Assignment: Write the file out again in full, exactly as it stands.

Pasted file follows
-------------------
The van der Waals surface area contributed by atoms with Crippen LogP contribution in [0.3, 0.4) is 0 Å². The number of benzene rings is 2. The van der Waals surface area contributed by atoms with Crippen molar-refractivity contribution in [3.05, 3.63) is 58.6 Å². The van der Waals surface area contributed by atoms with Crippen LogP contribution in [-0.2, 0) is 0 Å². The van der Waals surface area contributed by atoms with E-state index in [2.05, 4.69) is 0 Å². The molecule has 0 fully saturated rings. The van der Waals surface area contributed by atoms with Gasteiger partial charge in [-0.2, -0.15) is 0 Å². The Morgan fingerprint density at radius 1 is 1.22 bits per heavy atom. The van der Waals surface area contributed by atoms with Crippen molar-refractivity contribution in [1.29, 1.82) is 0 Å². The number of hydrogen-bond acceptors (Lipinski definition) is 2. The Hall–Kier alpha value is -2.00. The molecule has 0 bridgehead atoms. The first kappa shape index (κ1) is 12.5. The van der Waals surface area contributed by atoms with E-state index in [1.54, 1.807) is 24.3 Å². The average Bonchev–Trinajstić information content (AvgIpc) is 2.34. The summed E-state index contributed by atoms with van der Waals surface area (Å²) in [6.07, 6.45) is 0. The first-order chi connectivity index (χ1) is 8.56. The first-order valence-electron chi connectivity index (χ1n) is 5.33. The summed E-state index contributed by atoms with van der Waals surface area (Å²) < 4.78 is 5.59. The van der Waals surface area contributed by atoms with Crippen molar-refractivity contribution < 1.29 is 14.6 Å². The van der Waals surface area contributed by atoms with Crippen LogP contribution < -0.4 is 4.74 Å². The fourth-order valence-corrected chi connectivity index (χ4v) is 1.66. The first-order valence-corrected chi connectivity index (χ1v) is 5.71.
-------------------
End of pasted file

The van der Waals surface area contributed by atoms with Crippen LogP contribution in [0.3, 0.4) is 0 Å². The number of benzene rings is 2. The van der Waals surface area contributed by atoms with Crippen molar-refractivity contribution in [3.05, 3.63) is 58.6 Å². The van der Waals surface area contributed by atoms with Crippen LogP contribution in [-0.2, 0) is 0 Å². The van der Waals surface area contributed by atoms with E-state index in [2.05, 4.69) is 0 Å². The molecule has 0 fully saturated rings. The van der Waals surface area contributed by atoms with Gasteiger partial charge in [-0.2, -0.15) is 0 Å². The Morgan fingerprint density at radius 1 is 1.22 bits per heavy atom. The van der Waals surface area contributed by atoms with Crippen molar-refractivity contribution in [1.29, 1.82) is 0 Å². The number of hydrogen-bond acceptors (Lipinski definition) is 2. The Hall–Kier alpha value is -2.00. The molecule has 0 bridgehead atoms. The first kappa shape index (κ1) is 12.5. The van der Waals surface area contributed by atoms with E-state index in [1.54, 1.807) is 24.3 Å². The average Bonchev–Trinajstić information content (AvgIpc) is 2.34. The summed E-state index contributed by atoms with van der Waals surface area (Å²) in [6.07, 6.45) is 0. The first-order chi connectivity index (χ1) is 8.56. The first-order valence-electron chi connectivity index (χ1n) is 5.33. The summed E-state index contributed by atoms with van der Waals surface area (Å²) < 4.78 is 5.59. The van der Waals surface area contributed by atoms with Crippen molar-refractivity contribution < 1.29 is 14.6 Å². The van der Waals surface area contributed by atoms with Crippen LogP contribution < -0.4 is 4.74 Å². The fourth-order valence-corrected chi connectivity index (χ4v) is 1.66. The first-order valence-corrected chi connectivity index (χ1v) is 5.71.